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Judgment of the Court of 8 June 1993.

Commission of the European Communities v Kingdom of the Netherlands.

Fisheries - Management of quotas - Obligations of Member States.

Case C-52/91.

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Judgment of 8 June 1993, Commission / Netherlands (C-52/91, ECR 1993 p. I-3069) ECLI:EU:C:1993:225

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Commission of the European Communities v Kingdom of the Netherlands.

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Keywords

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Fisheries ° Conservation of fishery resources ° System of fishing quotas ° Determination by Member States of detailed rules for utilization of quotas ° Limits ° Conformity with Community law ° Member States' obligations of control ° Provisional closure of fishing in good time to prevent quotas from being exceeded

(Council Regulations No 2057/82, Art. 10(2), and No 170/83, Art. 5(2))

Summary

Although Article 5(2) of Regulation No 170/83 establishing a Community system for the conservation and management of fishery resources permits the Member States to determine the detailed rules for the utilization of the quotas allocated to them, it also requires the national rules to be fixed in accordance with the applicable Community provisions. It follows that the Member States cannot lay down those rules without regard to their own obligations, particularly in relation to the provisional closure of fishing, which is intended to prevent quotas from being exceeded and is laid down by Article 10(2) of Regulation No 2057/82 establishing certain control measures for fishing activities by vessels of the Member States.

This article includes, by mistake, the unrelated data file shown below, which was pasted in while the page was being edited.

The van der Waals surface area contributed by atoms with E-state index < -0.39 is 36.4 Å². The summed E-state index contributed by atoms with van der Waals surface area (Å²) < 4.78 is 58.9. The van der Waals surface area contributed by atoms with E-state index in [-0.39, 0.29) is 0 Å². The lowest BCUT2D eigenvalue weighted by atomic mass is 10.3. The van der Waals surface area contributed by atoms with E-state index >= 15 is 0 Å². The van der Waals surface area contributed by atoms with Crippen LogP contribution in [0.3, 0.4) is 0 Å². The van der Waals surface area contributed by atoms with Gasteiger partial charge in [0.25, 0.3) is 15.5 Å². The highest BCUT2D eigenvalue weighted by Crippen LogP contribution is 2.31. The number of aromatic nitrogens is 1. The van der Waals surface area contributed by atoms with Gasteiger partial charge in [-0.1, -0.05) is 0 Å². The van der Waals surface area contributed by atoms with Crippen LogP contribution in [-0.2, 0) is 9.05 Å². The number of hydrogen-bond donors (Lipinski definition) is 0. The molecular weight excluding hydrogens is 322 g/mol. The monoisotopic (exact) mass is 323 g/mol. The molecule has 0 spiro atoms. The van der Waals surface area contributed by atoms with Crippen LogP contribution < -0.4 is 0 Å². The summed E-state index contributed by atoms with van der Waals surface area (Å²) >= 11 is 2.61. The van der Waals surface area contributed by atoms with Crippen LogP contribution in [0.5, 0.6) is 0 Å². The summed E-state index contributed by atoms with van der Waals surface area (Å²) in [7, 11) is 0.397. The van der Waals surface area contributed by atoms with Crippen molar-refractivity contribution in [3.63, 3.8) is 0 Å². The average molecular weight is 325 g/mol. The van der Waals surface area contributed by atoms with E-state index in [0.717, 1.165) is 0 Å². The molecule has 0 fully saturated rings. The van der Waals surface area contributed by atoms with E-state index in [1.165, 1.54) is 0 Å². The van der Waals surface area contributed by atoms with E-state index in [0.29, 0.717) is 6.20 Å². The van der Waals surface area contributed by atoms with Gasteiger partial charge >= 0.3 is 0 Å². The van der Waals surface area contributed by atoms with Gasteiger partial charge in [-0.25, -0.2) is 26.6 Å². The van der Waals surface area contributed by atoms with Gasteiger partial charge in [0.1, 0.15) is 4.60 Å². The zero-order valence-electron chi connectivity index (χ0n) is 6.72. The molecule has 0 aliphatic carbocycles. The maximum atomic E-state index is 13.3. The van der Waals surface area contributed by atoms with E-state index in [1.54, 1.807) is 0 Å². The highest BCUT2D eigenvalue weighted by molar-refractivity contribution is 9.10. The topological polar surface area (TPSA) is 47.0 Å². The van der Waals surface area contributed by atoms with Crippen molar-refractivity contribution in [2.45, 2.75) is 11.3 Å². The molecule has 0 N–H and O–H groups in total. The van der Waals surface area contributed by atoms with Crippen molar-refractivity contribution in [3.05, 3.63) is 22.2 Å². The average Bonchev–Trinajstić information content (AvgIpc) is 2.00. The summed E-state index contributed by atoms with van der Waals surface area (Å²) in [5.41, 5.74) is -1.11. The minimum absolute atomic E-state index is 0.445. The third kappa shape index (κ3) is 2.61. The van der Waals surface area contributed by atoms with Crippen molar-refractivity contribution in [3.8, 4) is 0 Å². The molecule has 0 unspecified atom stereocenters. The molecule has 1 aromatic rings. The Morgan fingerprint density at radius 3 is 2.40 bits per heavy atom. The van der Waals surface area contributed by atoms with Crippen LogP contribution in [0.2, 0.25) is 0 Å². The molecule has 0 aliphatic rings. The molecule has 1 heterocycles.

It is for the Member States, which are provided by the Community rules with the means of obtaining rapid information on the actual figures for catches, to organize the rapid collection of information enabling them to order the provisional closure of fishing in good time to prevent the quotas from being exceeded. A Member State cannot plead provisions, practices or situations in its internal legal system to justify a failure to fulfil the obligations in question.

Parties

In Case C-52/91,

Commission of the European Communities, represented by R.C. Fisher, Legal Adviser, acting as Agent, with an address for service in Luxembourg at the office of Nicola Annecchino, of its Legal Service, Wagner Centre, Kirchberg,

applicant,

v

Kingdom of the Netherlands, represented by J.W. de Zwaan and T. Heukels, Deputy Legal Advisers at the Ministry of Foreign Affairs, acting as Agents, with an address for service in Luxembourg at the Netherlands Embassy, 5 Rue C.M. Spoo,

defendant,

APPLICATION for a declaration that, by exceeding the catch quotas allocated to the Netherlands for 1986, the Kingdom of the Netherlands has failed to fulfil its obligations under the combined provisions of Article 10(2) of Council Regulation (EEC) No 2057/82 of 29 June 1982 establishing certain control measures for fishing activities by vessels of the Member States (OJ 1982 L 220, p. 1) and Council Regulation (EEC) No 2374/86 of 24 July 1986 amending for the fourth time Regulation (EEC) No 3721/85 fixing, for certain fish stocks and groups of fish stocks, the total allowable catches for 1986 and certain conditions under which they may be fished (OJ 1985 L 206, p. 4),